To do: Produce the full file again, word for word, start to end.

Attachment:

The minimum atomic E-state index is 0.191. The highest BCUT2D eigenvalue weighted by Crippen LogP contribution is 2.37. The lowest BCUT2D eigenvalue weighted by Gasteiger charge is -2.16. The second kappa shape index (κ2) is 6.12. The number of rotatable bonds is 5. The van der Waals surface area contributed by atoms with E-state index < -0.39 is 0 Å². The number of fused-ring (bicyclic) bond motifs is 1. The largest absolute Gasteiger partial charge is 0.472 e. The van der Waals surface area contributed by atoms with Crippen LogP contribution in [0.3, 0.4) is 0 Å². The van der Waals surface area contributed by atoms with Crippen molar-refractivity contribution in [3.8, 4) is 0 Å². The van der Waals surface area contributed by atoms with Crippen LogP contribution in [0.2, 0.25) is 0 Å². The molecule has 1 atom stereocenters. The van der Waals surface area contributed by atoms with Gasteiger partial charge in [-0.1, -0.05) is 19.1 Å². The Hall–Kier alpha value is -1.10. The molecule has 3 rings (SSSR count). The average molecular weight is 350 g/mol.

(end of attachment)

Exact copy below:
The minimum atomic E-state index is 0.191. The highest BCUT2D eigenvalue weighted by Crippen LogP contribution is 2.37. The lowest BCUT2D eigenvalue weighted by Gasteiger charge is -2.16. The second kappa shape index (κ2) is 6.12. The number of rotatable bonds is 5. The van der Waals surface area contributed by atoms with E-state index < -0.39 is 0 Å². The number of fused-ring (bicyclic) bond motifs is 1. The largest absolute Gasteiger partial charge is 0.472 e. The van der Waals surface area contributed by atoms with Crippen LogP contribution in [0.3, 0.4) is 0 Å². The van der Waals surface area contributed by atoms with Crippen molar-refractivity contribution in [3.8, 4) is 0 Å². The van der Waals surface area contributed by atoms with Crippen LogP contribution in [0.2, 0.25) is 0 Å². The molecule has 1 atom stereocenters. The van der Waals surface area contributed by atoms with Gasteiger partial charge in [-0.1, -0.05) is 19.1 Å². The Hall–Kier alpha value is -1.10. The molecule has 3 rings (SSSR count). The average molecular weight is 350 g/mol.